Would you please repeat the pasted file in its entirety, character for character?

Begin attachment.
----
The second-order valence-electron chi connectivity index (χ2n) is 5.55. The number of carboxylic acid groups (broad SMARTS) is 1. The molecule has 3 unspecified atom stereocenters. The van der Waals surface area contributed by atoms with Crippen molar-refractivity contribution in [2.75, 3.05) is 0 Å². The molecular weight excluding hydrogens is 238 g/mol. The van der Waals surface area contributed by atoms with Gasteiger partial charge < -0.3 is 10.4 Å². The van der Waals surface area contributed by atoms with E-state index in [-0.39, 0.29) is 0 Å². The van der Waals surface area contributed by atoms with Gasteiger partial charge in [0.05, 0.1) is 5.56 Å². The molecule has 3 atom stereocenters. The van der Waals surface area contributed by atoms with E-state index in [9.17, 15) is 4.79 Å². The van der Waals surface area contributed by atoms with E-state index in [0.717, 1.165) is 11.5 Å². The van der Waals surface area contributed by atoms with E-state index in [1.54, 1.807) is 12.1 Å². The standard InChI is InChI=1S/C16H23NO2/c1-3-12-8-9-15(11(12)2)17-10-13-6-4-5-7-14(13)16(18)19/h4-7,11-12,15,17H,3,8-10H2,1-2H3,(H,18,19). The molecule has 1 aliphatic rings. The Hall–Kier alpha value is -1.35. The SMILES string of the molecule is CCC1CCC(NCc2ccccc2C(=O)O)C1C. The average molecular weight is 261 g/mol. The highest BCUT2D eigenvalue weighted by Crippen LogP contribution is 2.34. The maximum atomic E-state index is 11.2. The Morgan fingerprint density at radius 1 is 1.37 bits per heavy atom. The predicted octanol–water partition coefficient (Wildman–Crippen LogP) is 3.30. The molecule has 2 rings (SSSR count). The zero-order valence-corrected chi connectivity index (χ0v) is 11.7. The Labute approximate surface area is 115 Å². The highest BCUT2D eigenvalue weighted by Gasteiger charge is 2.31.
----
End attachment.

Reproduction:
The second-order valence-electron chi connectivity index (χ2n) is 5.55. The number of carboxylic acid groups (broad SMARTS) is 1. The molecule has 3 unspecified atom stereocenters. The van der Waals surface area contributed by atoms with Crippen molar-refractivity contribution in [2.75, 3.05) is 0 Å². The molecular weight excluding hydrogens is 238 g/mol. The van der Waals surface area contributed by atoms with Gasteiger partial charge < -0.3 is 10.4 Å². The van der Waals surface area contributed by atoms with E-state index in [-0.39, 0.29) is 0 Å². The van der Waals surface area contributed by atoms with Gasteiger partial charge in [0.05, 0.1) is 5.56 Å². The molecule has 3 atom stereocenters. The van der Waals surface area contributed by atoms with E-state index in [9.17, 15) is 4.79 Å². The van der Waals surface area contributed by atoms with E-state index in [0.717, 1.165) is 11.5 Å². The van der Waals surface area contributed by atoms with E-state index in [1.54, 1.807) is 12.1 Å². The standard InChI is InChI=1S/C16H23NO2/c1-3-12-8-9-15(11(12)2)17-10-13-6-4-5-7-14(13)16(18)19/h4-7,11-12,15,17H,3,8-10H2,1-2H3,(H,18,19). The molecule has 1 aliphatic rings. The Hall–Kier alpha value is -1.35. The SMILES string of the molecule is CCC1CCC(NCc2ccccc2C(=O)O)C1C. The average molecular weight is 261 g/mol. The highest BCUT2D eigenvalue weighted by Crippen LogP contribution is 2.34. The maximum atomic E-state index is 11.2. The Morgan fingerprint density at radius 1 is 1.37 bits per heavy atom. The predicted octanol–water partition coefficient (Wildman–Crippen LogP) is 3.30. The molecule has 2 rings (SSSR count). The zero-order valence-corrected chi connectivity index (χ0v) is 11.7. The Labute approximate surface area is 115 Å². The highest BCUT2D eigenvalue weighted by Gasteiger charge is 2.31.